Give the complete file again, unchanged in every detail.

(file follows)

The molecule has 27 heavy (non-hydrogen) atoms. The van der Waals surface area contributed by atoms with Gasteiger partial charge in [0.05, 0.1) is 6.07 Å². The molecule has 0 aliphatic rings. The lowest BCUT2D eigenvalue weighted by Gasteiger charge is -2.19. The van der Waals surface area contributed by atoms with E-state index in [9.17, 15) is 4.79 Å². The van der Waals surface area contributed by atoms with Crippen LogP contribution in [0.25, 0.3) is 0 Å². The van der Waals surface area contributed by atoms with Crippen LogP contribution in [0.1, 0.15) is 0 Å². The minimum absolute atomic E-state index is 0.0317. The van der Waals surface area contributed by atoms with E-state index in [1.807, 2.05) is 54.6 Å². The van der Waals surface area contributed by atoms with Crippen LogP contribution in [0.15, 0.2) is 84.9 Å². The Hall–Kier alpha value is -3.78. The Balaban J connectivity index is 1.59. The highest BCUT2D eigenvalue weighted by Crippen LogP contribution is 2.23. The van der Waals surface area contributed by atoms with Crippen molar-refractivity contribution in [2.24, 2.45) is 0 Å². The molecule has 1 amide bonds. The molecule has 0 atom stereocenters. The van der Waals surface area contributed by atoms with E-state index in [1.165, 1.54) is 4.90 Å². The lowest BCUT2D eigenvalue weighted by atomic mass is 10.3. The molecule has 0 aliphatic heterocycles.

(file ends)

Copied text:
The molecule has 27 heavy (non-hydrogen) atoms. The van der Waals surface area contributed by atoms with Gasteiger partial charge in [0.05, 0.1) is 6.07 Å². The molecule has 0 aliphatic rings. The lowest BCUT2D eigenvalue weighted by Gasteiger charge is -2.19. The van der Waals surface area contributed by atoms with E-state index in [9.17, 15) is 4.79 Å². The van der Waals surface area contributed by atoms with Crippen LogP contribution in [0.25, 0.3) is 0 Å². The van der Waals surface area contributed by atoms with Crippen LogP contribution in [0.1, 0.15) is 0 Å². The minimum absolute atomic E-state index is 0.0317. The van der Waals surface area contributed by atoms with E-state index in [1.807, 2.05) is 54.6 Å². The van der Waals surface area contributed by atoms with Crippen LogP contribution in [0.15, 0.2) is 84.9 Å². The Hall–Kier alpha value is -3.78. The Balaban J connectivity index is 1.59. The highest BCUT2D eigenvalue weighted by Crippen LogP contribution is 2.23. The van der Waals surface area contributed by atoms with Crippen molar-refractivity contribution in [2.24, 2.45) is 0 Å². The molecule has 1 amide bonds. The molecule has 0 atom stereocenters. The van der Waals surface area contributed by atoms with E-state index in [1.165, 1.54) is 4.90 Å². The lowest BCUT2D eigenvalue weighted by atomic mass is 10.3. The molecule has 0 aliphatic heterocycles.